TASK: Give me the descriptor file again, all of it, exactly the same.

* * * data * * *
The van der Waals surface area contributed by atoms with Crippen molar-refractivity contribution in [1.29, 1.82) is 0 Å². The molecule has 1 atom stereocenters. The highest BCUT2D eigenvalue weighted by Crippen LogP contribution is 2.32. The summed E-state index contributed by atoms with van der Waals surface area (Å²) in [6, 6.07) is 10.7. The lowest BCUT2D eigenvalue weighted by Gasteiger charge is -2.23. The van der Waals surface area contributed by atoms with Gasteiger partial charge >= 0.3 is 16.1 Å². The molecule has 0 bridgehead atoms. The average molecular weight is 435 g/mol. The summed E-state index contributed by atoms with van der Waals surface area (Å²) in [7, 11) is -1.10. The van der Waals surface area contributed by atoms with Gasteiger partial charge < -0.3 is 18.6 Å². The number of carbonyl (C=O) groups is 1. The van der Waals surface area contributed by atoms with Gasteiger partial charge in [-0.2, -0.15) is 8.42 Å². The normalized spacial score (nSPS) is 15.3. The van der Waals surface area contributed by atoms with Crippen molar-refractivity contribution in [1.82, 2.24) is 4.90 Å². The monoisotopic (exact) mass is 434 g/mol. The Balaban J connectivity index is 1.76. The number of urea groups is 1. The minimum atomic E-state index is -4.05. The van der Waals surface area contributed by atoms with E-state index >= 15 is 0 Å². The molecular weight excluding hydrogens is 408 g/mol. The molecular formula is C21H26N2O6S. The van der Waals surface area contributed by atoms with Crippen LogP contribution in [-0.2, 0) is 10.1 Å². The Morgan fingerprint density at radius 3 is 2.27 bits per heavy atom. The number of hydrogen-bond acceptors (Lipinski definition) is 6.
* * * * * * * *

The van der Waals surface area contributed by atoms with Crippen molar-refractivity contribution in [1.29, 1.82) is 0 Å². The molecule has 1 atom stereocenters. The highest BCUT2D eigenvalue weighted by Crippen LogP contribution is 2.32. The summed E-state index contributed by atoms with van der Waals surface area (Å²) in [6, 6.07) is 10.7. The lowest BCUT2D eigenvalue weighted by Gasteiger charge is -2.23. The van der Waals surface area contributed by atoms with Gasteiger partial charge >= 0.3 is 16.1 Å². The molecule has 0 bridgehead atoms. The average molecular weight is 435 g/mol. The summed E-state index contributed by atoms with van der Waals surface area (Å²) in [7, 11) is -1.10. The van der Waals surface area contributed by atoms with Gasteiger partial charge < -0.3 is 18.6 Å². The number of carbonyl (C=O) groups is 1. The van der Waals surface area contributed by atoms with Gasteiger partial charge in [-0.2, -0.15) is 8.42 Å². The normalized spacial score (nSPS) is 15.3. The van der Waals surface area contributed by atoms with Crippen molar-refractivity contribution in [1.82, 2.24) is 4.90 Å². The monoisotopic (exact) mass is 434 g/mol. The Balaban J connectivity index is 1.76. The number of urea groups is 1. The minimum atomic E-state index is -4.05. The van der Waals surface area contributed by atoms with E-state index >= 15 is 0 Å². The molecular weight excluding hydrogens is 408 g/mol. The molecular formula is C21H26N2O6S. The van der Waals surface area contributed by atoms with Crippen LogP contribution in [-0.2, 0) is 10.1 Å². The Morgan fingerprint density at radius 3 is 2.27 bits per heavy atom. The number of hydrogen-bond acceptors (Lipinski definition) is 6.